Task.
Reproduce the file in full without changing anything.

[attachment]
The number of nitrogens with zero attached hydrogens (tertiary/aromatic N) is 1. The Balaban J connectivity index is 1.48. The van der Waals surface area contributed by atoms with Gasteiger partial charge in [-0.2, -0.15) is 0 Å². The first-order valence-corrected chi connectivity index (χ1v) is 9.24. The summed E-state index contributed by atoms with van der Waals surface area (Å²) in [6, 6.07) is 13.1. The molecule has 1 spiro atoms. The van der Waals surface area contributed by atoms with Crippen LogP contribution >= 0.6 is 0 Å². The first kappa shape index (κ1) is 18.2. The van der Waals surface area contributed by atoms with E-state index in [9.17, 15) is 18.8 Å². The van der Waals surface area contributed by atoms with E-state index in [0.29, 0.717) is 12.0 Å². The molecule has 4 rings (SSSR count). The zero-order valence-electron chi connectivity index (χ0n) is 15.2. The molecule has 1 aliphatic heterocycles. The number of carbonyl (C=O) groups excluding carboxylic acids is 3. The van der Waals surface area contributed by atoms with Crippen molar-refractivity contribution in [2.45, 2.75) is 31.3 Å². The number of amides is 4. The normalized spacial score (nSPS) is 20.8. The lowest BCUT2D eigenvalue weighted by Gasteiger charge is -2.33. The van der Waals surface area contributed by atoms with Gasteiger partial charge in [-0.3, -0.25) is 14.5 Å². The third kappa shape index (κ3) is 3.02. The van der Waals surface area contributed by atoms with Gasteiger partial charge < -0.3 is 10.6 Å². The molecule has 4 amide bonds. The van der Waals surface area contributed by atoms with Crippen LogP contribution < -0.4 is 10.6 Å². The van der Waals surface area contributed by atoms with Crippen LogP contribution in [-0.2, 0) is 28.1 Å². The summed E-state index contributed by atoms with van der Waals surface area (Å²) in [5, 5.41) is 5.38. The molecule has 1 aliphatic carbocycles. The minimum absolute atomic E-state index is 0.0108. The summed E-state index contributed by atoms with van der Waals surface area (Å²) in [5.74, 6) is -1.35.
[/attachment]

The number of nitrogens with zero attached hydrogens (tertiary/aromatic N) is 1. The Balaban J connectivity index is 1.48. The van der Waals surface area contributed by atoms with Gasteiger partial charge in [-0.2, -0.15) is 0 Å². The first-order valence-corrected chi connectivity index (χ1v) is 9.24. The summed E-state index contributed by atoms with van der Waals surface area (Å²) in [6, 6.07) is 13.1. The molecule has 1 spiro atoms. The van der Waals surface area contributed by atoms with Crippen LogP contribution >= 0.6 is 0 Å². The first kappa shape index (κ1) is 18.2. The van der Waals surface area contributed by atoms with E-state index in [9.17, 15) is 18.8 Å². The van der Waals surface area contributed by atoms with E-state index in [0.29, 0.717) is 12.0 Å². The molecule has 4 rings (SSSR count). The zero-order valence-electron chi connectivity index (χ0n) is 15.2. The molecule has 1 aliphatic heterocycles. The number of carbonyl (C=O) groups excluding carboxylic acids is 3. The van der Waals surface area contributed by atoms with Crippen molar-refractivity contribution in [2.45, 2.75) is 31.3 Å². The number of amides is 4. The normalized spacial score (nSPS) is 20.8. The lowest BCUT2D eigenvalue weighted by Gasteiger charge is -2.33. The van der Waals surface area contributed by atoms with Gasteiger partial charge in [-0.3, -0.25) is 14.5 Å². The third kappa shape index (κ3) is 3.02. The van der Waals surface area contributed by atoms with Gasteiger partial charge < -0.3 is 10.6 Å². The molecule has 4 amide bonds. The van der Waals surface area contributed by atoms with Crippen LogP contribution < -0.4 is 10.6 Å². The van der Waals surface area contributed by atoms with Crippen LogP contribution in [-0.2, 0) is 28.1 Å². The summed E-state index contributed by atoms with van der Waals surface area (Å²) in [5, 5.41) is 5.38. The molecule has 1 aliphatic carbocycles. The minimum absolute atomic E-state index is 0.0108. The summed E-state index contributed by atoms with van der Waals surface area (Å²) in [5.74, 6) is -1.35.